Golf's firmest foothold on the island, the Varadero Golf Club, is a two-hour drive from the capital, on a peninsula in a resort town of the same name. Designed by Les Furber, a Canadian architect and former protege of Robert Trent Jones Sr., Varadero opened in 1998 and twice played host to final qualifying for the European Tour. But the site is perhaps best known as the one-time home of Irenee du Pont, the chemical company mogul, who, in 1927, built a mansion on the bluffs that he christened "Xanadu." The four-story, 11-bedroom former residence, adorned with precious hardwoods and laden with floors of Italian marble, is today the Varadero clubhouse, with a lavish top-floor bar overlooking the sea.

On a recent afternoon, with the wind whipping fiercely off the water, Pedro Klein breezed past the clubhouse on his way toward the first tee. A cheerful 50-year-old with close-cropped hair who looks like a burly version of Ben Kingsley, Klein came on board as Varadero's director of golf back when the Cuban government pumped $27 million into building the course. His single-digit handicap makes him one of the country's most accomplished golfers, a qualified honor, given that of Cuba's 11 million citizens, only 120 or so play the game. Klein would like to boost that number. A national golf association would be nice, he says. So would a junior golf program, and a year-round golf academy.

It's a wish list encumbered by catch- 22's. As it stands, Varadero has a driving range and two Cuban instructors. They offer clinics but without the benefit of video equipment or enough local interest to occupy them full time. "It's challenging," Klein said. "You want to develop the game by creating the infrastructure for it. But to create the infrastructure, you need to have the demand."

He had reached the third hole, a long par-5, where the skeleton of an abandoned tee box stood to the right of the green. "See that?" Klein said. "That's a tee from the old course."

In the 1930s, Irenee du Pont built a modest nine-hole track on his property and allowed locals to play it on weekends for one peso. Its footprint is now covered by the Varadero club, which receives around 35,000 rounds a year, mostly from Canadian tourists. Greens fees in peak season are 70 pesos, or roughly $75, nearly half of the average Cuban's monthly wage.

Just as simple economics keeps most Cubans from the golf course, politics restricts Klein's options at the club. Varadero's irrigation system could use an upgrade, but the California company that Klein says could do the best job at the best price is off-limits due to the U.S. embargo of Cuba. Almost any equipment Klein gets his hands on, from golf carts to pro shop merchandise, comes through a costly, circuitous route. Klein would like to sell Titleist golf balls with "Varadero Golf Club" imprinted on them, but under U.S. law, Cuban logos are forbidden to appear on American products.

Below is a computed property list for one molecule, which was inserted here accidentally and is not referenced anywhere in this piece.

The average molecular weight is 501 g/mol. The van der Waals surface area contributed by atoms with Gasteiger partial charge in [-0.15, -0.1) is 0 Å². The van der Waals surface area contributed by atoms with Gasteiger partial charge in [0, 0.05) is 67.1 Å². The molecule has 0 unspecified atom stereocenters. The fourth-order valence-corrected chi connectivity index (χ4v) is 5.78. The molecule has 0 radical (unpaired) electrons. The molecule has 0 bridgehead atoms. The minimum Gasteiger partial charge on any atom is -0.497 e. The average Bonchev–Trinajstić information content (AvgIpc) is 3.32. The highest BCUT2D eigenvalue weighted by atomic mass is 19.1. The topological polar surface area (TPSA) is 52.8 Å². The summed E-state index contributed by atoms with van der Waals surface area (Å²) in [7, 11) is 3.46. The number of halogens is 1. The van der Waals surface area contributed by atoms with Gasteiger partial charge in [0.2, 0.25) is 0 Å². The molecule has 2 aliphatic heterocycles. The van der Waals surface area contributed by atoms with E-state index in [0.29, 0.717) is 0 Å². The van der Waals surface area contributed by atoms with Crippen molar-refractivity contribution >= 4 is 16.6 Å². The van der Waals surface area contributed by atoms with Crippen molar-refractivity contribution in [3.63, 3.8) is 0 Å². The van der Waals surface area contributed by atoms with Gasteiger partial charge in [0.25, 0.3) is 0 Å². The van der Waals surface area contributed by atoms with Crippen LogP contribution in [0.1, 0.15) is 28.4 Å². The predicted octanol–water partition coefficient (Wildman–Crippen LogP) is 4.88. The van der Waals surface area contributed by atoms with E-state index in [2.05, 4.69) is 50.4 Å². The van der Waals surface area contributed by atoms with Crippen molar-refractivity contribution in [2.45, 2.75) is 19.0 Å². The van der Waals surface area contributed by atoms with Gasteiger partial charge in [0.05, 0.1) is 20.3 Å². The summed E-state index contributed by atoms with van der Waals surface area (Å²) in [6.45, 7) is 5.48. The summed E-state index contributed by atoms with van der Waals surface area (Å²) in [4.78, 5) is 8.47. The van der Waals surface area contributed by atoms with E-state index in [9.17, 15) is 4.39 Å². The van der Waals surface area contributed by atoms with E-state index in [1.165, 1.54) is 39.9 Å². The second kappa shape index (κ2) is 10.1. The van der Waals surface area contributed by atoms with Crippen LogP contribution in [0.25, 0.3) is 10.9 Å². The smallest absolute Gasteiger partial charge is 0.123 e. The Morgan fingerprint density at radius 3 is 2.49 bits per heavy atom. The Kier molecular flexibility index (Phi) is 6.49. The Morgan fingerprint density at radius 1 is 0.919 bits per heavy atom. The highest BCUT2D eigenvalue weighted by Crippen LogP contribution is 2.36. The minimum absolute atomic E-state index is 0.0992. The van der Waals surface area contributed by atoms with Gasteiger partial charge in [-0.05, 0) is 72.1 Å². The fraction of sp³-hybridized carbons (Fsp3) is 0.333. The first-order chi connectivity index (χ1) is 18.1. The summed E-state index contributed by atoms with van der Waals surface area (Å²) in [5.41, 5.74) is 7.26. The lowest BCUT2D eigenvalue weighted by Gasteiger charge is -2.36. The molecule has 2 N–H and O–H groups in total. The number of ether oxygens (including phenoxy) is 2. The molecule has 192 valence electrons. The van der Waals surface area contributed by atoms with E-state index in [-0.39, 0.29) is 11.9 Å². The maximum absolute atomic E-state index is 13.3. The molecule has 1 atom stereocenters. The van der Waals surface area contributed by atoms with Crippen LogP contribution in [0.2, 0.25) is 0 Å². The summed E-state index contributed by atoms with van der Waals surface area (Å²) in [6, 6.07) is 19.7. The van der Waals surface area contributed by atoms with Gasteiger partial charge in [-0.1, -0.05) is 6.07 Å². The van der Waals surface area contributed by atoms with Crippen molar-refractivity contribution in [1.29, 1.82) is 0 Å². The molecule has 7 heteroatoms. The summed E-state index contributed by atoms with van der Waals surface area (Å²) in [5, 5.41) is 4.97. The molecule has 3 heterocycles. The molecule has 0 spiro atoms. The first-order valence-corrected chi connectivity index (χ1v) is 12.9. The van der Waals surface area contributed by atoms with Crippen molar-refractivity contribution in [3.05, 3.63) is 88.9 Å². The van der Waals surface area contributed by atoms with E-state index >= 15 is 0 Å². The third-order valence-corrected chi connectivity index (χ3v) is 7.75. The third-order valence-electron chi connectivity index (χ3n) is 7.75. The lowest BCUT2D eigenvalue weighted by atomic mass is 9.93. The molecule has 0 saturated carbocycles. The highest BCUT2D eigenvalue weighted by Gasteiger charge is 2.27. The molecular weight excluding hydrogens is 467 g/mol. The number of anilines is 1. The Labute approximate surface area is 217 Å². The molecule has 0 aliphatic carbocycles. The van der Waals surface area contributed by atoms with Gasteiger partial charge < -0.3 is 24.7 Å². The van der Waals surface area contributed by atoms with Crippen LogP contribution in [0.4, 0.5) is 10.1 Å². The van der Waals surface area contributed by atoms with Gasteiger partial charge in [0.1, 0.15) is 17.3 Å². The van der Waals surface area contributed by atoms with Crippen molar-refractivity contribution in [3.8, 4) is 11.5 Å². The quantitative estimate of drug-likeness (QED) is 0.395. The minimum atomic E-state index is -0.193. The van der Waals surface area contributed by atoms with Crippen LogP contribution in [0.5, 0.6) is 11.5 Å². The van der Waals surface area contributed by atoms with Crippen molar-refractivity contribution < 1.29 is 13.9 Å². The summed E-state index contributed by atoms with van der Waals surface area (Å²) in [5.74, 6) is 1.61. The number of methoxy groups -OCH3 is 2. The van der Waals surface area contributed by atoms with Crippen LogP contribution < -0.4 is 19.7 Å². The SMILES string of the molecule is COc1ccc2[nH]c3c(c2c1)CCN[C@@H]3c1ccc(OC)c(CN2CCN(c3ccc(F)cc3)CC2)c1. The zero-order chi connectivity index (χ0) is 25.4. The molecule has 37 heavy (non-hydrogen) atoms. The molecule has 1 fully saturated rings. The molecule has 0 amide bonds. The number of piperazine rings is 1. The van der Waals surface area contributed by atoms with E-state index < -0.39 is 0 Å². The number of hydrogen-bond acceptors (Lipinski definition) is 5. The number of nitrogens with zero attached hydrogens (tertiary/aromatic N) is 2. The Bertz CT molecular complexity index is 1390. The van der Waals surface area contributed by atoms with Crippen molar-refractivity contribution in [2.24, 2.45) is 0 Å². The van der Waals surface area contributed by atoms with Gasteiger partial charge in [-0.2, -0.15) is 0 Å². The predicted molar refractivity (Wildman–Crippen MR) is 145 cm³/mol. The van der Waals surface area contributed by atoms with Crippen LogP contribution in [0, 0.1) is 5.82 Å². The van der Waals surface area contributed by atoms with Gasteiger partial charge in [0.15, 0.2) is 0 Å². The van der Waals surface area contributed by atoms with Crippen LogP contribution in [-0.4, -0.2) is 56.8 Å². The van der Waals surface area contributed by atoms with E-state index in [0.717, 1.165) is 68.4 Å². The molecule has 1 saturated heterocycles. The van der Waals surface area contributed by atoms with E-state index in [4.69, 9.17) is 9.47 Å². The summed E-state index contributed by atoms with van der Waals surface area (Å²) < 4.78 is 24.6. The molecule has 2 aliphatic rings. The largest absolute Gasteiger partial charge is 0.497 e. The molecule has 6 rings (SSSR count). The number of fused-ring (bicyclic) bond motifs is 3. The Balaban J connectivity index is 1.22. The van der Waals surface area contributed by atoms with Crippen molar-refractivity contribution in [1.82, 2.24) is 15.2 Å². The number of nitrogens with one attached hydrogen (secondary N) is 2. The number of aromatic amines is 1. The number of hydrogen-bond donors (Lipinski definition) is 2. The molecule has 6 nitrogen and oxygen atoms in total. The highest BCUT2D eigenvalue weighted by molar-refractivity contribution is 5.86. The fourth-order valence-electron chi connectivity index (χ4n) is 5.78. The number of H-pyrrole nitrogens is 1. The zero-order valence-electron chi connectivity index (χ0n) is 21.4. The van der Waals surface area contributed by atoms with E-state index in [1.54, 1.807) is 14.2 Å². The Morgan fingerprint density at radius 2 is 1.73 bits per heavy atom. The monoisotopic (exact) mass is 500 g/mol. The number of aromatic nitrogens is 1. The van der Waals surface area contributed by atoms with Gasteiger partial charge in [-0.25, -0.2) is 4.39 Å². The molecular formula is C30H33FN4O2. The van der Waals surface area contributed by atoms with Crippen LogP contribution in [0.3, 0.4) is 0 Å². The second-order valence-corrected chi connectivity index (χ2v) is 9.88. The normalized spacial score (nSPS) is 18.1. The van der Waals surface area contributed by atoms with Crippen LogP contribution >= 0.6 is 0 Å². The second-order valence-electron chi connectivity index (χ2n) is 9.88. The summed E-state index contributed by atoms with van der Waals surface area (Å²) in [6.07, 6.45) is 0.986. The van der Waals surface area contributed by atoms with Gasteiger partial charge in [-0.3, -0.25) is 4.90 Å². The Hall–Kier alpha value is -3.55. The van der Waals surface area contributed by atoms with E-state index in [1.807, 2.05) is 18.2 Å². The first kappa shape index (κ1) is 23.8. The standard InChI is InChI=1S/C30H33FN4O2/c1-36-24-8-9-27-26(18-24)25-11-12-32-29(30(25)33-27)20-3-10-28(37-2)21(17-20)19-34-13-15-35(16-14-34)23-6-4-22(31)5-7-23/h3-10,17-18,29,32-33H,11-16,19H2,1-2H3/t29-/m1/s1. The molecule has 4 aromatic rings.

"There are a number of things we wish were different," Klein says. "But we have sit back and hope they change."

"Down there is where the links course will begin."

Noel Fuentes (no relation to Jose Lorenzo) was standing on a bluff, halfway between Havana and Varadero, overlooking a pristine stretch of shoreline, where the Jibacoa River spills from the mountains of the Sierra Maestra into the turquoise sea. Before the revolution, the mobster Meyer Lansky dreamed of constructing casinos here. But foreign interests now envision different uses for the land. Under plans drawn up by Leisure Canada, which hired Fuentes as a design consultant, a golf resort is destined for Jibacoa, with three 18-hole courses, private villas and a hotel. The project is one of a number of golf ventures at various stages of development on the island. Another project, the Carbonera Club, driven by British-based Esencia Hotel & Resorts, calls for apartments, villas and a championship golf course just west of Varadero. Brochures for Carbonera announce the club's intentions to hold its first golf tournaments in 2012.

Such confident predictions have been made before in Cuba, only to bog down in bureaucracy or founder in the face of anti-freemarket- think. As early as 1995, the Castro regime reviewed plans for a course in Jibacoa, but passed on the project. Leisure Canada's current proposal is farther along in a torturous approval process. But skeptics say that when it comes to golf, Cuba is the country of the future: always has been, always will be.